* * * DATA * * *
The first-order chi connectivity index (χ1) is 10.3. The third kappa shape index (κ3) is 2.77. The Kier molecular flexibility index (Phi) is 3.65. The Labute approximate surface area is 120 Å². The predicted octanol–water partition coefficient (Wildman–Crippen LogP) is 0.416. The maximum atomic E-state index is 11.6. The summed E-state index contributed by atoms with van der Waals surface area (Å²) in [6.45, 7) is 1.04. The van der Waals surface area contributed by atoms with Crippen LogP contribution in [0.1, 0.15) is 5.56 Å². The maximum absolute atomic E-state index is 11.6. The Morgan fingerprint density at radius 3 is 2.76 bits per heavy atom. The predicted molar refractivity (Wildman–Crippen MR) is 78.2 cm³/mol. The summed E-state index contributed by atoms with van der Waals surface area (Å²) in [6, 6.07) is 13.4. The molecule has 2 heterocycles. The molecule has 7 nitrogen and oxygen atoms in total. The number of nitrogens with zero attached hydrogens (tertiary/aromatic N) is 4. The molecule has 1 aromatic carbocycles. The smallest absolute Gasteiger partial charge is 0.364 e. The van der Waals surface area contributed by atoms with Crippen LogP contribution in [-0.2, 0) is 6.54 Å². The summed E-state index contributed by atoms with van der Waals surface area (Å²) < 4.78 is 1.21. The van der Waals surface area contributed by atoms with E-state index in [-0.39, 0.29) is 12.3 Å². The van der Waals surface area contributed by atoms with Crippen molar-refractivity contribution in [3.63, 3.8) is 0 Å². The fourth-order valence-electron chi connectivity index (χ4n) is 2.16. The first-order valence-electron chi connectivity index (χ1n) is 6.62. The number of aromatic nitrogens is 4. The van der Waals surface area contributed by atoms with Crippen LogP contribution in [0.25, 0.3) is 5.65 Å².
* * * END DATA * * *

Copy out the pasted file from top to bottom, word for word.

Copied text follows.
The first-order chi connectivity index (χ1) is 10.3. The third kappa shape index (κ3) is 2.77. The Kier molecular flexibility index (Phi) is 3.65. The Labute approximate surface area is 120 Å². The predicted octanol–water partition coefficient (Wildman–Crippen LogP) is 0.416. The maximum atomic E-state index is 11.6. The summed E-state index contributed by atoms with van der Waals surface area (Å²) in [6.45, 7) is 1.04. The van der Waals surface area contributed by atoms with Crippen LogP contribution in [0.1, 0.15) is 5.56 Å². The maximum absolute atomic E-state index is 11.6. The Morgan fingerprint density at radius 3 is 2.76 bits per heavy atom. The predicted molar refractivity (Wildman–Crippen MR) is 78.2 cm³/mol. The summed E-state index contributed by atoms with van der Waals surface area (Å²) in [6, 6.07) is 13.4. The molecule has 2 heterocycles. The molecule has 7 nitrogen and oxygen atoms in total. The number of nitrogens with zero attached hydrogens (tertiary/aromatic N) is 4. The molecule has 1 aromatic carbocycles. The smallest absolute Gasteiger partial charge is 0.364 e. The van der Waals surface area contributed by atoms with Crippen LogP contribution in [-0.2, 0) is 6.54 Å². The summed E-state index contributed by atoms with van der Waals surface area (Å²) < 4.78 is 1.21. The van der Waals surface area contributed by atoms with E-state index in [-0.39, 0.29) is 12.3 Å². The van der Waals surface area contributed by atoms with Crippen molar-refractivity contribution in [3.63, 3.8) is 0 Å². The fourth-order valence-electron chi connectivity index (χ4n) is 2.16. The first-order valence-electron chi connectivity index (χ1n) is 6.62. The number of aromatic nitrogens is 4. The van der Waals surface area contributed by atoms with Crippen LogP contribution in [0.25, 0.3) is 5.65 Å².